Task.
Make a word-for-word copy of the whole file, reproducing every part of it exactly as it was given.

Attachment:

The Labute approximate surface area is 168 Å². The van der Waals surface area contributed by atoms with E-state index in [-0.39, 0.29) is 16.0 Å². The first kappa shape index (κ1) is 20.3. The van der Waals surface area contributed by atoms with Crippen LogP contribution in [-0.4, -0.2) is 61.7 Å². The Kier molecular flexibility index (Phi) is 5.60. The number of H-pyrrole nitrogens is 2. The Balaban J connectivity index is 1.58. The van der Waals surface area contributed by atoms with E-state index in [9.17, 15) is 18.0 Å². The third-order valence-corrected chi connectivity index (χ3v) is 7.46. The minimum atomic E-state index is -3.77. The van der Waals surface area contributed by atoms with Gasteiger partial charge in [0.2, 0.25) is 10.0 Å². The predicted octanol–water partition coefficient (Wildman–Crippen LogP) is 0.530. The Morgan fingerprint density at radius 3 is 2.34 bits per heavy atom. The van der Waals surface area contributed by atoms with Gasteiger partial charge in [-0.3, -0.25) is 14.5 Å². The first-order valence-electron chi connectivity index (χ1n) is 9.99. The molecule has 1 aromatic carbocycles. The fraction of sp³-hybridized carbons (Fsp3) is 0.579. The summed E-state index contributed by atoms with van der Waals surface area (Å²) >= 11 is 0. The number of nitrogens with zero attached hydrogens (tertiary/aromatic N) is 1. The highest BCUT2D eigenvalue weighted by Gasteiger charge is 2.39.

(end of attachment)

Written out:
The Labute approximate surface area is 168 Å². The van der Waals surface area contributed by atoms with E-state index in [-0.39, 0.29) is 16.0 Å². The first kappa shape index (κ1) is 20.3. The van der Waals surface area contributed by atoms with Crippen LogP contribution in [-0.4, -0.2) is 61.7 Å². The Kier molecular flexibility index (Phi) is 5.60. The number of H-pyrrole nitrogens is 2. The Balaban J connectivity index is 1.58. The van der Waals surface area contributed by atoms with E-state index in [9.17, 15) is 18.0 Å². The third-order valence-corrected chi connectivity index (χ3v) is 7.46. The minimum atomic E-state index is -3.77. The van der Waals surface area contributed by atoms with Gasteiger partial charge in [0.2, 0.25) is 10.0 Å². The predicted octanol–water partition coefficient (Wildman–Crippen LogP) is 0.530. The Morgan fingerprint density at radius 3 is 2.34 bits per heavy atom. The van der Waals surface area contributed by atoms with Gasteiger partial charge in [-0.3, -0.25) is 14.5 Å². The first-order valence-electron chi connectivity index (χ1n) is 9.99. The molecule has 1 aromatic carbocycles. The fraction of sp³-hybridized carbons (Fsp3) is 0.579. The summed E-state index contributed by atoms with van der Waals surface area (Å²) >= 11 is 0. The number of nitrogens with zero attached hydrogens (tertiary/aromatic N) is 1. The highest BCUT2D eigenvalue weighted by Gasteiger charge is 2.39.